Kestrel looks to a wider face

RIO Tinto’s Kestrel mine is looking to widen its longwall face for its 400 series blocks due to be mined in 2012.
Kestrel looks to a wider face Kestrel looks to a wider face Kestrel looks to a wider face Kestrel looks to a wider face Kestrel looks to a wider face

DBT Shearer moves along the face at the Kestrel mine.

Angie Tomlinson

According to Rio Tinto Coal Australia’s Mine Matters newsletter, the mine has commenced a feasibility study into different longwall possibilities for the “best configuration of equipment and longwall width for the remaining 150 million tonnes of coal in the mining lease”

Kestrel extension project manager Greg Nieuwenhuis told the Mine Matters early results from the study had been “encouraging” for a wider option, in order to achieve higher productivity and assist in achieving development metres.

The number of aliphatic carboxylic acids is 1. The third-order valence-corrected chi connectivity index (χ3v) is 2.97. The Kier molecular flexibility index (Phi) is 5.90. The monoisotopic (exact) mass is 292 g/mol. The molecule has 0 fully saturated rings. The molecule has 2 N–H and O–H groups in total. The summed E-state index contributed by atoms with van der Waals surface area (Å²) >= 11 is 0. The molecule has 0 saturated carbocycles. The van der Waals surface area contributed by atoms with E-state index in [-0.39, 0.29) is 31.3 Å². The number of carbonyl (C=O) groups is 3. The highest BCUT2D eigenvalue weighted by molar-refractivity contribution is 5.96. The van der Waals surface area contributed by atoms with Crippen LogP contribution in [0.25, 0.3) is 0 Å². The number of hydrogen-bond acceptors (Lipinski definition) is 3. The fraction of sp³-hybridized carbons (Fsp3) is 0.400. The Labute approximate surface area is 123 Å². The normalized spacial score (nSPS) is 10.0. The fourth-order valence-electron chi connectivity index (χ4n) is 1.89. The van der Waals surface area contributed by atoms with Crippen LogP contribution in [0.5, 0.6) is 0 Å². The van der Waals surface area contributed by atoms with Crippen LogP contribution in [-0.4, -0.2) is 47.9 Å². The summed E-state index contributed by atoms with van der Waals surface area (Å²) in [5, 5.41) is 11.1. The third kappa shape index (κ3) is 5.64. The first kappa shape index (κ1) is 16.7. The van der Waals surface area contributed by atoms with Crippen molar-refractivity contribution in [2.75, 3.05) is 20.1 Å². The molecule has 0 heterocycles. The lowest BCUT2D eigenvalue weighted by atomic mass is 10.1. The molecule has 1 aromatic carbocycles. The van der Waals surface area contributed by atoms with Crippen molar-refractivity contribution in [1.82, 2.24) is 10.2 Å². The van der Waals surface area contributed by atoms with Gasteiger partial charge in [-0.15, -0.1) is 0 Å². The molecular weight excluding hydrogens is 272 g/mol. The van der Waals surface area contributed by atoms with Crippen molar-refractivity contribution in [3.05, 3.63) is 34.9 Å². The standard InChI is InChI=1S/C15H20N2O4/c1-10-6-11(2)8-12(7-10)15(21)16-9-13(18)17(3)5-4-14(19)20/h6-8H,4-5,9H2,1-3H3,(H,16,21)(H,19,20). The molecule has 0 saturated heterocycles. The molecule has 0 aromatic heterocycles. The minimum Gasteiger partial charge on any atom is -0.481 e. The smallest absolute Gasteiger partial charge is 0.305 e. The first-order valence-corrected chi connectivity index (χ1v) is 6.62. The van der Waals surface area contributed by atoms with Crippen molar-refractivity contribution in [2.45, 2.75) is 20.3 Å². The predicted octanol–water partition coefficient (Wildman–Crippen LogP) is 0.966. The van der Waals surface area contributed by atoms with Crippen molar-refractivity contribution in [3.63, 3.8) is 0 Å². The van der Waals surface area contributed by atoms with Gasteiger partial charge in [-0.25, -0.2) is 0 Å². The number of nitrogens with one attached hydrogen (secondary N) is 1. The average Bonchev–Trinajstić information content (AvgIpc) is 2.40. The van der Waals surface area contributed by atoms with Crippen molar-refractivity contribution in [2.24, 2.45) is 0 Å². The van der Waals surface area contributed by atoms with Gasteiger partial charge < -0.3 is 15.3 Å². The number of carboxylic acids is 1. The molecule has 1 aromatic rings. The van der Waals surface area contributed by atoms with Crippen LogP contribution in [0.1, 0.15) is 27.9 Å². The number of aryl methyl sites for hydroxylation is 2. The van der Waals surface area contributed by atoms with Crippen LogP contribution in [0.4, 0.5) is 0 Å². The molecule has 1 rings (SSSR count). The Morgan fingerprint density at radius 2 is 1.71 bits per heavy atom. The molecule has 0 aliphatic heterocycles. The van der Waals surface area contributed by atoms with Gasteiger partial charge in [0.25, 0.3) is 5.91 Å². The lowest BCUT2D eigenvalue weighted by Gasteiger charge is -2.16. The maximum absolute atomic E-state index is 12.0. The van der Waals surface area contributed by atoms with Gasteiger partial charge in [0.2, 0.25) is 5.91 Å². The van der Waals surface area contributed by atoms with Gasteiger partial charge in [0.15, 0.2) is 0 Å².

The central Queensland mine, located 350 kilometres south-west of Mackay, extracts the 2.9m - 3.2m German Creek seam achieving 4.45 million tonnes per annum. The mine expects to produce 5.6Mt raw coal in 2006.

Kestrel began mining its 300-series block in 2004 where it has been able to deliver better quality at 85% coking coal as opposed to the 50% coking coal previously mined in the Kestrel 200-series panels.

Current blocks are 250m wide and 3,186-3,579m long. The longwall system comprises of a DBT Electra EL 1000 shearer and 292 Joy Mining Machinery 2-leg chock shields.

Study results for the 400-series blocks will be reviewed by Rio Tinto and joint venture partners Mitsui next year.

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